I blinked and this year flew by! I took a minute to exhale as I was reviewing what we accomplished this year in order to present it at our end-of-the-year School Counseling Advisory Council meeting. Though it felt like we, as school counselors, did a lot of the talking at this meeting, I realize it’s because we have to be such vocal advocates for our role and the good things we do. (You can find more about why I’m a big fan of advisory councils HERE.)
A High School Counselor’s Year in Review
We were able to take a few minutes and summarize our programming and data for our stakeholders. We will also send it out in an email for those who are a part of our council who were just unable to make it to the meeting.
I’m going to use this blog post to roundup and highlight a couple of things we did this year and link back to past posts. Many of the things we did can also be found highlighted on my Instagram throughout this school year.
We had our quarterly “Coffee with the Counselors” this year where we hosted 4 different topical social/emotional-type sessions for parents. Sometimes we are the ones speaking, and, other times, we bring in guest speakers. Our goal for this time is to be equipping for their parenting or for their families in general. We offer it in the morning time just to hit a different crowd than our evening sessions focused on academics. We don’t have huge, earth shattering attendance, but we do always find it valuable for those who choose to attend. You can read more about the different topics we’ve covered and “Why I Love Coffee with the Counselors” at our school on a past blog post.
Our “Mindful Generals Day” was our response to an overwhelming student need for more mental health awareness, education, and resources. In our beginning-of-the-year needs assessment, 71% of students responded asking for some sort of help with stress management or self-care. Last year’s end-of-year department survey asked for more mental health services. I think it’s a topic students are realizing they need more psycho-educational training with, and I think we found a creative and fun way to step into that gap this year with our first ever Mindfulness Day. Check out how we put together a Mindfuless Day at our high school this year! We even put up a new bulletin board for the occasion, and teachers and students loved it: Mindfulness Bulletin Board. (It now has QR codes to give the bulletin board a “digitally friendly” option!)
Our small groups are something I’m really proud of. It seems really daunting to be in a high school setting and run small groups. I remember in grad school feeling like high school counselors brushed off small groups… even when I needed it as a part of my experience. I can use the usual excuses like “it’s too hard to coordinate,” “students don’t care about doing that,” “teachers won’t let me borrow their students” … OR I can change my mindset and make the time on my calendar to fit a need that the school has and just make it happen. My favorite small group for the last two years has been my First Generation Small Group. It is extremely rewarding for the students AND me. I’m working on getting together some other curriculum for our few other groups. It’s been to keep adding to our toolkit over the past few years. It’s a huge part of what gives me life as a school counselor! I’ve seen teachers shift their mindset as they’ve seen students positively grow and change, and I’ve seen data compel our administrators to continue affirming our role as school counselors. They want MORE of what we’re now doing and less of the menial tasks that I’m not supposed to do anyways!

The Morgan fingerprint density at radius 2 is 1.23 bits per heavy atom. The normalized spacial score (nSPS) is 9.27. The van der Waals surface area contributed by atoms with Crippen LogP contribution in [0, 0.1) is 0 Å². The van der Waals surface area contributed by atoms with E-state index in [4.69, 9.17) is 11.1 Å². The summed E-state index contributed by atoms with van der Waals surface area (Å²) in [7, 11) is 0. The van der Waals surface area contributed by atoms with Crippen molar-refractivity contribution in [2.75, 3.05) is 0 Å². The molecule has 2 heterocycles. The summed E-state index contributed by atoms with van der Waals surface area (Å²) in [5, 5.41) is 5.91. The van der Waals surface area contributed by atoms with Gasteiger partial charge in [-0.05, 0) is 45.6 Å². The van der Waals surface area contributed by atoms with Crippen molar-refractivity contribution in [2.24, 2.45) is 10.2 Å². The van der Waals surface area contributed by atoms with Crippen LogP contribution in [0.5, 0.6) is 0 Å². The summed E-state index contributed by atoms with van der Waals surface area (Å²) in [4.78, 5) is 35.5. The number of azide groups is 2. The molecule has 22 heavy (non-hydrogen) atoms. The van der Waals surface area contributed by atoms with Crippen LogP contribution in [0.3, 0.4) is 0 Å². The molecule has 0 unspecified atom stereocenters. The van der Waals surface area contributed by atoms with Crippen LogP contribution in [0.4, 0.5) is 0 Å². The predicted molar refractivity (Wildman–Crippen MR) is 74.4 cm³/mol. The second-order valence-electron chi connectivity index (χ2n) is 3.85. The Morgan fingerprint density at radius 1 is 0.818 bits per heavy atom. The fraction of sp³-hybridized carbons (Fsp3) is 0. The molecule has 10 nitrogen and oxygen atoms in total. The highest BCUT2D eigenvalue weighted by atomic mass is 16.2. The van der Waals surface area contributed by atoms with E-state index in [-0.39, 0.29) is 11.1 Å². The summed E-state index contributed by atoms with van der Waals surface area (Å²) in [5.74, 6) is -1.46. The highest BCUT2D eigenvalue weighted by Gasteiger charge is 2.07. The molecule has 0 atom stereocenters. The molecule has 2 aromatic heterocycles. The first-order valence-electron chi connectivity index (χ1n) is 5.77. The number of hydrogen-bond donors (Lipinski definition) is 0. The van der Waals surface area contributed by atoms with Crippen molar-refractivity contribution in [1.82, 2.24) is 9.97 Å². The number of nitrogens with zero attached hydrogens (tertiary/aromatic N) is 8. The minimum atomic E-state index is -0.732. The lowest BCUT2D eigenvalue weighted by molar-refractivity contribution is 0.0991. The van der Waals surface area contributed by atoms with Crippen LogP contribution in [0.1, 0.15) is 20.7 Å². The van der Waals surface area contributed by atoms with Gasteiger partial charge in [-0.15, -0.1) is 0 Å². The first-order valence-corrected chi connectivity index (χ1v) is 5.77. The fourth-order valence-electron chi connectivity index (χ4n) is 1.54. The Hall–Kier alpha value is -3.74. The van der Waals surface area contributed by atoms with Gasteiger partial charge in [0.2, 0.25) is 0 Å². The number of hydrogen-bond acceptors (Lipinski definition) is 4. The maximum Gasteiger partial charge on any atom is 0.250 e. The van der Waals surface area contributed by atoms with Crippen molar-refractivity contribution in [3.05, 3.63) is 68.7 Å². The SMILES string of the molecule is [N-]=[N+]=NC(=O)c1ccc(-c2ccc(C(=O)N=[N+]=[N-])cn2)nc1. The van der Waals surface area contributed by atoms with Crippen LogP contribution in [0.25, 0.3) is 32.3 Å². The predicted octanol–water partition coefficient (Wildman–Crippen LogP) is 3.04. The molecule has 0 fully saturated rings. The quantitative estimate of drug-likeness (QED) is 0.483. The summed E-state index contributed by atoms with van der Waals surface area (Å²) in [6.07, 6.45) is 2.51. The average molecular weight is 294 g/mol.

For our “Decision Day” this year, I shared an interactive Google Map with our stakeholders. I posted this on our school’s Facebook page, sent it out in a Naviance email, broadcasted it on Twitter and Instagram. We celebrate whatever our students’ post-secondary plans may be: college, military, or work. College Application Day in the fall and Decision Day in the spring are events mandated by our Commission of Higher Ed, but we have the freedom to do whatever we want programming-wise to celebrate these.
I’m also really proud of the 72 classroom lessons we facilitated this school year. Our caseloads are by alphabet which feels scattered sometimes… but in the category of core curriculum classroom lessons, it feels like you really can multiply yourself as a school counselor without getting burnt out on one thing. One of my favorite lessons is the Soft Skills Lesson we do for seniors teaching them some career etiquette and professionalism. We pen thank you notes and write professional emails.
As the year comes to a close, I am extremely encouraged when I reflect on the work my school counseling team has done over the past year. We endured the growing pains of shifting to alphabet caseloads, but I think our families are better served because of it. I am confident our programming is student-centered, and we have students at the forefront of our mind as we continue to tweak our services and grow our programming.
If you want to follow along with how our school counseling department plans our year from the beginning to end, check out this blog post on “How to Hold a Productive School Counseling Department Planning Meeting Day” and get my free RESPONSIBILITIES MATRIX that divides up departmental responsibilities.
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